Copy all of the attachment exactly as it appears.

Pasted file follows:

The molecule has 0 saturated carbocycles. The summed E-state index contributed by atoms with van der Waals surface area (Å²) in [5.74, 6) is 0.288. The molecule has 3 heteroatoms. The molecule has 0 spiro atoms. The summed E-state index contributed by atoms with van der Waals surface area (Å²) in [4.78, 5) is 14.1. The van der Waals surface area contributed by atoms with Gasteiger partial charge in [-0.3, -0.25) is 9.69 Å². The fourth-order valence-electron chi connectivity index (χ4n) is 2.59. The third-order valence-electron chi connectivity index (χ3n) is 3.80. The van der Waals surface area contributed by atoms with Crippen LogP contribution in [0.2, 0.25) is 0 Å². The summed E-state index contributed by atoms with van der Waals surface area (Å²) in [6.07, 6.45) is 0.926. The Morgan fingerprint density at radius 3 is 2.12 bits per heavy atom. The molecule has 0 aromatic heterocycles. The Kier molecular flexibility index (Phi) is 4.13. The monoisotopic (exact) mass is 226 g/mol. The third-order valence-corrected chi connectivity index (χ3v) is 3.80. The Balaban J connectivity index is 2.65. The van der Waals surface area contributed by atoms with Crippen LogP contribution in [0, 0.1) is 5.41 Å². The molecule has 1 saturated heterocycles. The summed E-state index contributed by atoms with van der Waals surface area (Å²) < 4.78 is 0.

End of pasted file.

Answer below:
The molecule has 0 saturated carbocycles. The summed E-state index contributed by atoms with van der Waals surface area (Å²) in [5.74, 6) is 0.288. The molecule has 3 heteroatoms. The molecule has 0 spiro atoms. The summed E-state index contributed by atoms with van der Waals surface area (Å²) in [4.78, 5) is 14.1. The van der Waals surface area contributed by atoms with Gasteiger partial charge in [-0.3, -0.25) is 9.69 Å². The fourth-order valence-electron chi connectivity index (χ4n) is 2.59. The third-order valence-electron chi connectivity index (χ3n) is 3.80. The van der Waals surface area contributed by atoms with Crippen LogP contribution in [0.2, 0.25) is 0 Å². The summed E-state index contributed by atoms with van der Waals surface area (Å²) in [6.07, 6.45) is 0.926. The Morgan fingerprint density at radius 3 is 2.12 bits per heavy atom. The molecule has 0 aromatic heterocycles. The Kier molecular flexibility index (Phi) is 4.13. The monoisotopic (exact) mass is 226 g/mol. The third-order valence-corrected chi connectivity index (χ3v) is 3.80. The Balaban J connectivity index is 2.65. The van der Waals surface area contributed by atoms with Crippen LogP contribution in [0, 0.1) is 5.41 Å². The molecule has 1 saturated heterocycles. The summed E-state index contributed by atoms with van der Waals surface area (Å²) < 4.78 is 0.